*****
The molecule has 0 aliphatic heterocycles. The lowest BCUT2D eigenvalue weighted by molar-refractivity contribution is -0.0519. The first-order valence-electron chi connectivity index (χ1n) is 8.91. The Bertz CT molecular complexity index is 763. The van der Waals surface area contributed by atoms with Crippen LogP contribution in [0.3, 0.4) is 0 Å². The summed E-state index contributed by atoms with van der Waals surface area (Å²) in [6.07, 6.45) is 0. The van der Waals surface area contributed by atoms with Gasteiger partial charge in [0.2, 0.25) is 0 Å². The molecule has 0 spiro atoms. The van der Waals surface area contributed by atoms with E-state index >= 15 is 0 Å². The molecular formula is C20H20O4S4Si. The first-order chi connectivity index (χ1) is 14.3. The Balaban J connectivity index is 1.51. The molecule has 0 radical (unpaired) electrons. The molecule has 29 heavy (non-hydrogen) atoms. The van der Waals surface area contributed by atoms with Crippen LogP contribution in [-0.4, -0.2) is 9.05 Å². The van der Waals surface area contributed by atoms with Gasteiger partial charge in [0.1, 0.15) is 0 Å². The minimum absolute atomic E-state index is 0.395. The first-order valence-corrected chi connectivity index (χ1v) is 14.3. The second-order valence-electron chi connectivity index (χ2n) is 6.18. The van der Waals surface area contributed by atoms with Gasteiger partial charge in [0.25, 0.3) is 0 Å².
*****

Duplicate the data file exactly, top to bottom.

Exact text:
The molecule has 0 aliphatic heterocycles. The lowest BCUT2D eigenvalue weighted by molar-refractivity contribution is -0.0519. The first-order valence-electron chi connectivity index (χ1n) is 8.91. The Bertz CT molecular complexity index is 763. The van der Waals surface area contributed by atoms with Crippen LogP contribution in [0.3, 0.4) is 0 Å². The summed E-state index contributed by atoms with van der Waals surface area (Å²) in [6.07, 6.45) is 0. The van der Waals surface area contributed by atoms with Gasteiger partial charge in [0.2, 0.25) is 0 Å². The molecule has 0 spiro atoms. The van der Waals surface area contributed by atoms with E-state index >= 15 is 0 Å². The molecular formula is C20H20O4S4Si. The first-order chi connectivity index (χ1) is 14.3. The Balaban J connectivity index is 1.51. The molecule has 0 radical (unpaired) electrons. The molecule has 29 heavy (non-hydrogen) atoms. The van der Waals surface area contributed by atoms with Crippen LogP contribution in [-0.4, -0.2) is 9.05 Å². The van der Waals surface area contributed by atoms with Gasteiger partial charge in [0.1, 0.15) is 0 Å². The minimum absolute atomic E-state index is 0.395. The first-order valence-corrected chi connectivity index (χ1v) is 14.3. The second-order valence-electron chi connectivity index (χ2n) is 6.18. The van der Waals surface area contributed by atoms with Gasteiger partial charge in [0.25, 0.3) is 0 Å².